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News, August 2015
Fighting Resumed in Eastern Ukraine, Causing Civilian Deaths and Property Destruction
August 17, 2015
Fighting flares in eastern Ukraine, killing nine
DW, August 18, 2015
A spike in violence in eastern Ukraine has claimed nine lives, leaving the truce shakier than ever. The European Union and the United Nations have called on Moscow and Kyiv to observe the ceasefire agreement.
The single day death toll of nine was the highest in over a month. Government troops and pro-Moscow rebels have accused each other of gearing up for a renewed fight that would finish off the already shaky February ceasefire agreement.
"We really strongly condemn this escalation of fighting and we call all sides to cease it and to observe the ceasefire," said European Commission spokeswoman Catherine Ray on Monday, speaking to journalists in Brussels.
The Donetsk News Agency, which represents the pro-Russian rebels, said Monday that overnight artillery fire had killed three people in the front line town of Horlivka and two in the rebel capital of Donetsk.
Ukrainian officials, meanwhile, reported two civilian deaths in a suburb of the port city of Mariupol. The Ukrainian Security and Defense Council also reported two troops killed and six injured.
UN Secretary-General Ban Ki-moon said he was "seriously alarmed" by the upsurge in violence, adding that the ongoing "ceasefire violations and the resulting loss of life are unacceptable."
'Preparation for more military action'
Russia, which has been accused by Kyiv and the West of sending troops and weapons across the border to fuel the insurgency, on Monday turned the spotlight on Kyiv, warning that Ukraine could be readying for fresh fighting.
"We are concerned by the course of events in recent days which very strongly resembles the preparation for more military action," said Russian Foreign Minister Sergey Lavrov.
Ukraine's Foreign Ministry criticized the rebels and their alleged backer Moscow for the increase in violence.
"Ukraine calls on Russia to take immediate measures to stop the escalation of the situation," said the ministry in a statement.
In a move that further angered Kyiv, Russian President Vladimir Putin visited Crimea Monday to discuss the region's faltering development under Moscow's rule. Ukrainian President Petro Poroshenko described Putin's visit as a "challenge to the civilized world."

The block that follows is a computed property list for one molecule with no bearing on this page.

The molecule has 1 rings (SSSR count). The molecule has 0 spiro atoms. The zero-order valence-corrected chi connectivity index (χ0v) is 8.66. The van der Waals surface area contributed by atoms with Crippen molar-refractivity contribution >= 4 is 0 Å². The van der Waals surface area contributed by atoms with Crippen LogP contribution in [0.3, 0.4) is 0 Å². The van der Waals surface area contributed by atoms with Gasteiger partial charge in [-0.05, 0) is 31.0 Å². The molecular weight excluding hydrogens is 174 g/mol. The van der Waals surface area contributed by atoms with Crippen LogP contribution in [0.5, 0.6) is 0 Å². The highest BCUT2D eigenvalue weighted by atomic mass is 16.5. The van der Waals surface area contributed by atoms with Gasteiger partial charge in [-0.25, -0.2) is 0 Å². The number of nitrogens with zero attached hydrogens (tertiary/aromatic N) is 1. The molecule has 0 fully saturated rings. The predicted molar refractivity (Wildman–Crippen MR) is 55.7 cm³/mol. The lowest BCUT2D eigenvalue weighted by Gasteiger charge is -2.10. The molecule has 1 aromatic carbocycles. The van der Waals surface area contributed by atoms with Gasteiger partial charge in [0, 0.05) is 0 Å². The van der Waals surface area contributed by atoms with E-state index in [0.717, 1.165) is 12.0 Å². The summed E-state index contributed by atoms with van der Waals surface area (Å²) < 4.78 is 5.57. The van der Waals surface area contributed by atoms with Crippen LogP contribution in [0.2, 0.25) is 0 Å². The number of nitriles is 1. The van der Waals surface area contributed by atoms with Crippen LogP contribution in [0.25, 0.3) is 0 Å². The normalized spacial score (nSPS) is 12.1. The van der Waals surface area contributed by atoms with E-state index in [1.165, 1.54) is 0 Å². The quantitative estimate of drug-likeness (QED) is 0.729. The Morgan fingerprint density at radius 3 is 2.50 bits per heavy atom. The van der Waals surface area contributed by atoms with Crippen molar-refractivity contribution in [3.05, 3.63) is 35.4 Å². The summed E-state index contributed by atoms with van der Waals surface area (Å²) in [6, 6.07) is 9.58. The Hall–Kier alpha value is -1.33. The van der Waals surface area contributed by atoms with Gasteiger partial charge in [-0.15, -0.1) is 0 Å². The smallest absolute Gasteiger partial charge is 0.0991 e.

The United Nations says the conflict has cost more than 6,800 lives since April 2014 and has driven at least 1.4 million people from their homes.
av/cmk (AP, AFP)
Civilians killed as fighting flares in eastern Ukraine
Mon Aug 17, 2015 6:05am EDT
KIEV, Reuters --
Fighting flared between Ukrainian government forces and Russian-backed separatists in two separate parts of eastern Ukraine overnight with several civilians killed by shelling, Ukrainian police and separatist sources said on Monday.
The clashes, near Mariupol in the southeast and at Gorlivka, a rebel-held town, formed part of an upsurge in violence which put further strain on a fragile ceasefire between the two sides.
Regional police in Mariupol, a port city on the Sea of Azov, said at least one man and a young woman were killed when rebels shelled the town of Sartan, about 20 km (12 miles) away on Sunday. Several people, including a 10-year-old girl, were taken to hospital with wounds.
"On one street there were five houses which had been really badly damaged by shell fragments. One house had a well-tended garden with vines and a vegetable patch. But the house had been wrecked by shells and I saw an enormous pool of blood," a local news photographer, Mykola Ryabchenko, told Reuters by telephone.
The separatist website, DAN, said at least three people had been killed and four wounded as a result of government shelling of Gorlivka, a regular frontline hot spot northeast of the main rebel stronghold of Donetsk.
There was no immediate government confirmation of this report.
"They were using heavy weapons. We have three men dead. Another four have various injuries," DAN quoted the separatist mayor of the town as saying.
The upsurge in fighting weighed on the Russian rouble on Monday. It touched a six-month low against the dollar, dropping 1 percent.
It has also drawn expressions of concern among Western governments, who see a ceasefire and tentative peace agreement worked out in Minsk, Belarus, as still the best chance of ending the separatist rebellion in eastern Ukraine.
Many artillery guns, tanks and other heavy weapons have been withdrawn by both sides under the terms of the Minsk agreement in February, but deaths occur regularly in sporadic outbursts of fighting.
More than 6,500 people have been killed in the conflict which erupted in April 2014 after Russia annexed Crimea, in reaction to the fall of a Moscow-backed president in Kiev, and threw its support behind separatists in the east.
U.S. Secretary of State John Kerry last week expressed "grave concern" to Russian Foreign Minister Sergei Lavrov over the rise in separatist attacks and urged an immediate ceasefire, the State Department said.
In a newspaper interview, German Foreign Minister Frank-Walter Steinmeier said the situation was explosive and he urged both parties in the conflict to come together quickly to prevent a spiral in violence.
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